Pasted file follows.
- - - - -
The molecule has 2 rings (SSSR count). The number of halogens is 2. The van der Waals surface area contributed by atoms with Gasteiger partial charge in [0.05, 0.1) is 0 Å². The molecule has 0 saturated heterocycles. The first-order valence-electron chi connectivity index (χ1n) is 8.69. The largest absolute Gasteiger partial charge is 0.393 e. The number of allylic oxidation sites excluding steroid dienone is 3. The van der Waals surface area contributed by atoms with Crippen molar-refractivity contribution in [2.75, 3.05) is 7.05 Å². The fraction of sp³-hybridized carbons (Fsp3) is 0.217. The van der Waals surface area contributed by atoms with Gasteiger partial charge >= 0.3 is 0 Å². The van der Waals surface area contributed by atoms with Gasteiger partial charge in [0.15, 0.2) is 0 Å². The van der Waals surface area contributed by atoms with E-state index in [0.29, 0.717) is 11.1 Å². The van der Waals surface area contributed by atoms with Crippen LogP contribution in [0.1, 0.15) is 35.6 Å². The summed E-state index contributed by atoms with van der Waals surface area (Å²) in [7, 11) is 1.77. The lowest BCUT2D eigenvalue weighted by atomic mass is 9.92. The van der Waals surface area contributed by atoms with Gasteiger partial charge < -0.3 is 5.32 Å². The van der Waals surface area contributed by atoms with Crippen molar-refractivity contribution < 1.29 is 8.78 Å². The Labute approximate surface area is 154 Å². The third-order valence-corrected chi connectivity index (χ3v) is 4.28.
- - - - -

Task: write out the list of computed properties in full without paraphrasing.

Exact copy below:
The molecule has 2 rings (SSSR count). The number of halogens is 2. The van der Waals surface area contributed by atoms with Gasteiger partial charge in [0.05, 0.1) is 0 Å². The molecule has 0 saturated heterocycles. The first-order valence-electron chi connectivity index (χ1n) is 8.69. The largest absolute Gasteiger partial charge is 0.393 e. The number of allylic oxidation sites excluding steroid dienone is 3. The van der Waals surface area contributed by atoms with Crippen molar-refractivity contribution in [2.75, 3.05) is 7.05 Å². The fraction of sp³-hybridized carbons (Fsp3) is 0.217. The van der Waals surface area contributed by atoms with Gasteiger partial charge >= 0.3 is 0 Å². The van der Waals surface area contributed by atoms with Gasteiger partial charge in [0.15, 0.2) is 0 Å². The van der Waals surface area contributed by atoms with E-state index in [0.29, 0.717) is 11.1 Å². The van der Waals surface area contributed by atoms with Crippen LogP contribution in [0.1, 0.15) is 35.6 Å². The summed E-state index contributed by atoms with van der Waals surface area (Å²) in [7, 11) is 1.77. The lowest BCUT2D eigenvalue weighted by atomic mass is 9.92. The van der Waals surface area contributed by atoms with Gasteiger partial charge < -0.3 is 5.32 Å². The van der Waals surface area contributed by atoms with Crippen molar-refractivity contribution < 1.29 is 8.78 Å². The Labute approximate surface area is 154 Å². The third-order valence-corrected chi connectivity index (χ3v) is 4.28.